One of the most common signs of a narcissist is a constant need for praise or admiration. People with this behavior need to feel validation from others and often brag or exaggerate their accomplishments for recognition. They also like to feel appreciated to boost their ego.
Lack of Empathy
Lack of empathy is another sign of narcissism. This means that the narcissist is unwilling or unable to empathize with the needs, wants, or feelings of other people. This also makes it difficult for them to take responsibility for their own behavior.
People with narcissistic behavior already see themselves as superior to others, so they may become rude or abusive when they don’t receive the treatment they think they deserve. While they hold themselves superior, they may speak or act rudely toward those that they deem are inferior.
Those with high levels of narcissism or NPD may learn how to recognize their behavior with the right treatment. This can help to improve their lives and the lives of those around them. Historically, narcissists do not seek help since it doesn’t fit the self-image they have of themselves. They may need the encouragement of a loved one to help them seek out professional help.
If you recognize that you’re in a relationship with a narcissist, you can change your dynamic in the relationship and challenge your partner to alter how they view you and your relationship. It is possible to change the way your partner looks and you and to help mitigate some of the effects of narcissistic behavior.
If you recognize narcissism in yourself, you can begin to change your self-esteem to self-compassion. This means treating yourself with kindness instead of comparing yourself to others. You can stop trying to evaluate yourself against others, which can lower your need for praise and recognition.
15 Telltale Signs of Narcissistic Behavior (And How to Deal With It)
Narcissistic behavior ruins relationships. Finding out you’re in a relationship with a narcissist is like discovering you’re on a dead-end street — eventually, you’ll have to turn around and start over.
Until the end, the narcissist in your life keeps taking and taking while you keep giving. It could be a professional relationship, it could be a friendship, or it could be an intimate relationship. Narcissists have no problem engaging people in any of these.
The dead-end street of narcissism is the extreme version. Each narcissist is part of a spectrum that ranges from mild to severe — severe narcissism is pathological, a disorder that, if it goes unchecked, will rage out of control for the majority of a person’s life. Mild narcissism is the kind we come across most often.
This disorder can be hard to spot; if you’re concerned that someone you know is a narcissist — or you may be wondering if you have narcissistic tendencies — look for these behaviors.
Here’s the deal with narcissists: they absolutely love talking about themselves. Susan Heitler, a clinical psychologist says:
“Narcissistic functioning at core is a disorder of listening.”
When you’re talking to a narcissist, they’re not really listening; they’re waiting to talk about themselves.
Anyone is guilty of this from time to time, but the narcissist will take the conversation and steer it in their direction consistently.
The narcissist could ask you about your day, but it’s more of a way to start a conversation in which they will become the subject. They also tend to interrupt and change the subject.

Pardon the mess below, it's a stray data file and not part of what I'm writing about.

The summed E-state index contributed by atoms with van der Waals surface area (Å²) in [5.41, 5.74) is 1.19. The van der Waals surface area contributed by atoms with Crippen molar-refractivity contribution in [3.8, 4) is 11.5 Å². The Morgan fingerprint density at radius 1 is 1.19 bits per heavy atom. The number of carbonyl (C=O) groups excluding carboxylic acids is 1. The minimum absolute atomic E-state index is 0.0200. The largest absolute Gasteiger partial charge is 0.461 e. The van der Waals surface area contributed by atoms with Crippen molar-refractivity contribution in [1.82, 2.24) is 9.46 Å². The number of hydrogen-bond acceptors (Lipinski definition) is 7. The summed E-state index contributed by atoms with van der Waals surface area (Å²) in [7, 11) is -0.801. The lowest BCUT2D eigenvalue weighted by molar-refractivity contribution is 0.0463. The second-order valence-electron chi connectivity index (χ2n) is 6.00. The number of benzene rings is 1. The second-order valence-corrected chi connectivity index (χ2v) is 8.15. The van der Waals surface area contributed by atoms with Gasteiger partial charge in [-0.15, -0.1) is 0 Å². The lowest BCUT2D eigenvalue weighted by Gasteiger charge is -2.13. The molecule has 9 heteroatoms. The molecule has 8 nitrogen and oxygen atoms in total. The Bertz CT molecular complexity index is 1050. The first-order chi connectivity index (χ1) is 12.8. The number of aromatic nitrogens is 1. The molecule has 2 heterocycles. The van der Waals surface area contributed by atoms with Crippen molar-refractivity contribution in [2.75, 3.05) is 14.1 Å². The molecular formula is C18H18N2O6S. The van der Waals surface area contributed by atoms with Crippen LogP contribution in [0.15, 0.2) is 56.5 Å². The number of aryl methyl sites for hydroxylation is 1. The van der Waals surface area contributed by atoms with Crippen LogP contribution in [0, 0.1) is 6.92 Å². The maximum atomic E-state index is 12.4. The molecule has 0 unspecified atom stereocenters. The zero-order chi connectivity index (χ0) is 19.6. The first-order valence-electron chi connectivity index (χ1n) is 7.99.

On the extreme end, a narcissist will get angry when you try to assert your opinion. The narcissist is always right even if their conclusion is illogical.
Narcissistic behavior often lands the narcissist in leadership positions because it looks like confidence.
But be careful before you label your boss or your congress person a narcissist. Charisma and the ability to lead are not necessarily signs of narcissism. According to Rutgers University:
“A politician’s leadership skills often come across as narcissism.”
But statistically speaking, politicians don’t possess other narcissistic traits more than anyone else.
To spot whether your boss or representative is a narcissist, look out for overtly controlling behavior and grandiose statements.
You know a grandiose statement when you hear one. Narcissistic behavior is about using these statements to attract attention and earn other people’s confidence and admiration.
The grandiose narcissist feels entitled. Instead of saying, ‘I still have a lot to learn, but I’m fairly confident I can succeed,’ the narcissist will say something like, ‘I honestly feel I deserve to get a raise more than the other people in my department.”
On the severe side, narcissists who make grandiose statements are prone to delusions of grandeur. They are the ‘best.’ A pathological narcissist believes they can become the most famous person in America (they’ll drop a famous person’s name and compare themselves to that person, or assert they have a personal connection to a celebrity), they are well-suited to rule the world, and other delusions of this nature.
Narcissists tend to cheat because they get gratification from exploiting others through sexual encounters. Cheating feeds the narcissist’s sense of self-validation and power.
Author Anna Cherry reports that sexual narcissism is directly correlated with cheating.
According to Cherry, researchers did two longitudinal studies and published the results in the Archives of Sexual Behavior. Out of 123 married couples, the partners who did the most cheating displayed the highest levels of sexual narcissism, which includes “sexual exploitation, sexual entitlement, lack of sexual empathy, and grandiose sense of sexual skill.”
There are two faces of narcissism::
Both types of narcissists share the tendency to exploit others by manipulating their emotions.
The extraverted narcissist will charm you and flatter you until he gets what he wants (the pronoun “he” is intentional — psychologist Fred Stinson found that males are more likely to be narcissists. The introverted narcissist will evoke your empathy and pity.